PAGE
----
- Southern Border Fencing Strategy. The bill includes an ill-advised provision requiring the Secretary of Homeland Security to develop a "Southern Border Fencing Strategy" to identify where additional fencing, infrastructure, and technology should be deployed along the Southern border. Walls constructed to date have resulted in serious environmental and economic impacts due to massive flooding, debris, and other associated impacts to the landscape. In some places, the wall - built at a cost of millions of dollars per mile - has fallen down because of such problems. Private property, commercial businesses, roads and public lands have been damaged, and critical wildlife migration pathways have been severed. Further, there has been no evidence shown in reports by the General Accountability Office or other organizations that the wall has made a significant contribution to border security.
- Access to Public Lands. The bill includes an unnecessary provision directing the Secretaries of the Departments Agriculture and Interior to provide to U.S. Customs and Border Patrol immediate access to Federal lands within 100 miles of the border in Arizona for routine motorized patrols and the deployment of communications, surveillance and detection equipment. There is already ongoing coordination between the federal land management agencies and Border Patrol for any needed access to federal lands.
These provisions jeopardize the health and integrity of the Sky Island region. The key to a healthy landscape is connectivity between Sky Island mountain ranges. Extensive border barriers and security infrastructure degrades landscape permeability and compromises this connectivity. For species like the critically endangered jaguar and ocelot, whose recovery in the U.S. depends on the ability to migrate across the international boundary, this infrastructure and the intensive security activities associated with it can be devastating.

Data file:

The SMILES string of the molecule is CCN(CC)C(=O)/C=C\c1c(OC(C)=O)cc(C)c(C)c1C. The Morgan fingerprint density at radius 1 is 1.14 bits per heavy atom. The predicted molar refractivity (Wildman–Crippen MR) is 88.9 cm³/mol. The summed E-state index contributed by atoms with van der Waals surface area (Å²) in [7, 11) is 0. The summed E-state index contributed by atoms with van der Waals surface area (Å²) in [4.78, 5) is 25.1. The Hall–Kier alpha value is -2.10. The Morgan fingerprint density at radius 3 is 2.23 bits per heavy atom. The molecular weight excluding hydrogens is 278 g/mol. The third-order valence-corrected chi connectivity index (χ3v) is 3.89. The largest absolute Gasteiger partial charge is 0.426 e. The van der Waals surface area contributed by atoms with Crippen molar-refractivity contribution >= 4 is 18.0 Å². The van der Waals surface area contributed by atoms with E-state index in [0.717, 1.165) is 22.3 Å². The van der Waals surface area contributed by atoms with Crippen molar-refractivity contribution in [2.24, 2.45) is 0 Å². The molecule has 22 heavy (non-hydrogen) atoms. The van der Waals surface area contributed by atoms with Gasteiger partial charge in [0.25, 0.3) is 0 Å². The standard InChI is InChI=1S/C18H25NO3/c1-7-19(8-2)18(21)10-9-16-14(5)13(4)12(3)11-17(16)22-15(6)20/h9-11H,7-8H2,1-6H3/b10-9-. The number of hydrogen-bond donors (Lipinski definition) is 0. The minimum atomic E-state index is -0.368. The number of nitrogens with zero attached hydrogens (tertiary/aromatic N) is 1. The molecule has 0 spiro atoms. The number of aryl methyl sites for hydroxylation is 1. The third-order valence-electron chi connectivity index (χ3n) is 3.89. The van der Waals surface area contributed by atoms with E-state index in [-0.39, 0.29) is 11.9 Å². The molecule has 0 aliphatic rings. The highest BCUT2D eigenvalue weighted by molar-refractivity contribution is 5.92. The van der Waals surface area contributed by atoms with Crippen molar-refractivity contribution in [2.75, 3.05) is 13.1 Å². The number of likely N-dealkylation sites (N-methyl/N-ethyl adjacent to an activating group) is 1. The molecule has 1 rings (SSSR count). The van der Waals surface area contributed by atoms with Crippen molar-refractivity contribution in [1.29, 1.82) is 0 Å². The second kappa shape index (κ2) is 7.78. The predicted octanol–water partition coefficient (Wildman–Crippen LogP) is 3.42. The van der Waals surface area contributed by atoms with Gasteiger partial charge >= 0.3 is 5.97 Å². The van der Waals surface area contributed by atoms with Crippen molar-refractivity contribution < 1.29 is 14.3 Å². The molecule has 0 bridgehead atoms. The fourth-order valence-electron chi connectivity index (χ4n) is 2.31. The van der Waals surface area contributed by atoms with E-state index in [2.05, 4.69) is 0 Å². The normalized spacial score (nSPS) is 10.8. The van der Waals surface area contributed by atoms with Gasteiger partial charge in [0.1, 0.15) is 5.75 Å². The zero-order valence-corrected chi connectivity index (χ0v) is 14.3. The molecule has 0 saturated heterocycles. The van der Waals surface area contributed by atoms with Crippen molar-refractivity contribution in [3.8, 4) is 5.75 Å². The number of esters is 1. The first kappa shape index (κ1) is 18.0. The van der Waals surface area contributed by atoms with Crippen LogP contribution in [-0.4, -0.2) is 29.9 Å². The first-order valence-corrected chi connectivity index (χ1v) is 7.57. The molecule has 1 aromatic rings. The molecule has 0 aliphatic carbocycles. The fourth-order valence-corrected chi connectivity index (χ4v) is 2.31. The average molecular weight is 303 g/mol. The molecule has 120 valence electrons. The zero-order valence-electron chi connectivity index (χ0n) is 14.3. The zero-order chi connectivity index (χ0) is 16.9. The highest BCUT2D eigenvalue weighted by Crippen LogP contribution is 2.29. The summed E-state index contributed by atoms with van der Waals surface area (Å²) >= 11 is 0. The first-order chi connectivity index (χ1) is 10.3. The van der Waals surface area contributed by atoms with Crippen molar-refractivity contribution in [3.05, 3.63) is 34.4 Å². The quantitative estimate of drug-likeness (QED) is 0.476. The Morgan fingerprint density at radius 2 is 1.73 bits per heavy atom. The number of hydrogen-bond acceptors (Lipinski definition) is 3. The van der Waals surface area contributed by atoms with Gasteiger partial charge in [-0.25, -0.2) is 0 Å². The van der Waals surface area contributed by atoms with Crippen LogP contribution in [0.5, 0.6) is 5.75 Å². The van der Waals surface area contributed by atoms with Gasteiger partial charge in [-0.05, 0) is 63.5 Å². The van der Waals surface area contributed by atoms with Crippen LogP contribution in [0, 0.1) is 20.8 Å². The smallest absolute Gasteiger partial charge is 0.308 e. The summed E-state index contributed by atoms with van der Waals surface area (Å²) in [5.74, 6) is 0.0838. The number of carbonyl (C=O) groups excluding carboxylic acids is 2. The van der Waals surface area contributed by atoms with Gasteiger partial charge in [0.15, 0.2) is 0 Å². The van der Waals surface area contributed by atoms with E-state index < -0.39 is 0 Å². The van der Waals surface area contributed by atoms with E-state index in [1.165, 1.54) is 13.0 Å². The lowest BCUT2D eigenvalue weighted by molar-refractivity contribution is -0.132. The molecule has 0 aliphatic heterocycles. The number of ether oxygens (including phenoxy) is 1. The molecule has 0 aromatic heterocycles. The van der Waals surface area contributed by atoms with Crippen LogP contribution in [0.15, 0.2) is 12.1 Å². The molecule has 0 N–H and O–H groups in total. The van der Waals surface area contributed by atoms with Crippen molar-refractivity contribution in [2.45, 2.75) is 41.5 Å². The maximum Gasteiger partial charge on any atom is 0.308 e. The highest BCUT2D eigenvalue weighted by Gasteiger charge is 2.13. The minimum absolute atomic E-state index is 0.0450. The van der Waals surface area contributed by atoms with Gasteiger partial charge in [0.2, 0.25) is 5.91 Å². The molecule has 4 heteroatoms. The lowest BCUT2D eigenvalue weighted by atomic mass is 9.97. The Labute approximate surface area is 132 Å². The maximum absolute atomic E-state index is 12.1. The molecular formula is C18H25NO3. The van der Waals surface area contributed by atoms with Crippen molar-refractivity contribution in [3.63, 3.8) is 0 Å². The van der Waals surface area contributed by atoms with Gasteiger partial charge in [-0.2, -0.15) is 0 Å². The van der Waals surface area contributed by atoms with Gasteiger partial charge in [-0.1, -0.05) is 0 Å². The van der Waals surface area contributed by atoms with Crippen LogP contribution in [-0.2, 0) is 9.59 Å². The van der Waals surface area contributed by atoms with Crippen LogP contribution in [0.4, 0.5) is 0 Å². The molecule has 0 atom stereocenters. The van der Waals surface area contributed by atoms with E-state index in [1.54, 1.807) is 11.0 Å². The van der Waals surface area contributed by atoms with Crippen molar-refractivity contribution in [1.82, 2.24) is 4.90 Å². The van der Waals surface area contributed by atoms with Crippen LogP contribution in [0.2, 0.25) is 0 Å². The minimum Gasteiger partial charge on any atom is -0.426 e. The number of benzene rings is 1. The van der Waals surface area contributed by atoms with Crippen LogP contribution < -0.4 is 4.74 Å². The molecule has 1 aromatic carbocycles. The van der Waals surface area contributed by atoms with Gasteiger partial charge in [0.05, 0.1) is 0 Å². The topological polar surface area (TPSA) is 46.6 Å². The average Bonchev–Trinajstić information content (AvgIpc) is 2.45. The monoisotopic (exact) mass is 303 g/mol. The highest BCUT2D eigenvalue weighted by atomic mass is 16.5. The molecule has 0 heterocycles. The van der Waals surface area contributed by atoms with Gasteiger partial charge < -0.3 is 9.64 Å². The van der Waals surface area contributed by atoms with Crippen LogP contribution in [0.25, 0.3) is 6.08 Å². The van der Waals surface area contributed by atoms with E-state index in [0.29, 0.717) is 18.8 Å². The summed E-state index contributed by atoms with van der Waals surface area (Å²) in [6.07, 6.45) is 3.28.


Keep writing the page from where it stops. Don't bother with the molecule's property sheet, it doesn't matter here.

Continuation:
- A 2011 study from the University of Texas at Austin shows that current and proposed border fences between the United States and Mexico pose significant threats to wildlife populations.
- A 2011 study published in the journal Biological Conservation discusses how construction of border infrastructure may increase genetic subdivision and vulnerability to isolation in large mammal populations by bisecting movement corridors that have enabled dispersal between adjacent Sky Island mountain ranges.
The American public opposes waiving laws along the border and giving the agency unchecked authority on public lands. Two recent polls confirm that the American public opposes waiving laws to build border infrastructure:
- The 2012 Colorado College State of the Rockies Conservation in the West poll found that Western voters across the political spectrum overwhelming agree that it is unnecessary to suspend environmental laws along U.S. borders to address immigration issues. 73% of Arizona voters said as much, a higher percentage than any other western state polled.
Click here to read the SIA news release.
- In 2011, SIA commissioned a nationwide survey which found that 64% of the American public oppose or strongly oppose waiving laws along the border for the purpose of building infrastructure.
Click here to read the SIA news release.
Compliance with state and federal environmental laws is critical in order to ensure that our wildlands and wildlife are considered when infrastructure is being planned and installed. These laws assist agencies in minimizing and mitigating any potential damage. Unfortunately, when these laws are brushed aside, the health of the entire region is put at risk.
Click here to read more about the damage caused by the sweeping and unprecedented legal waivers currently in place along over 650 miles of the US-Mexico border, including virtually the entire southern border of Arizona.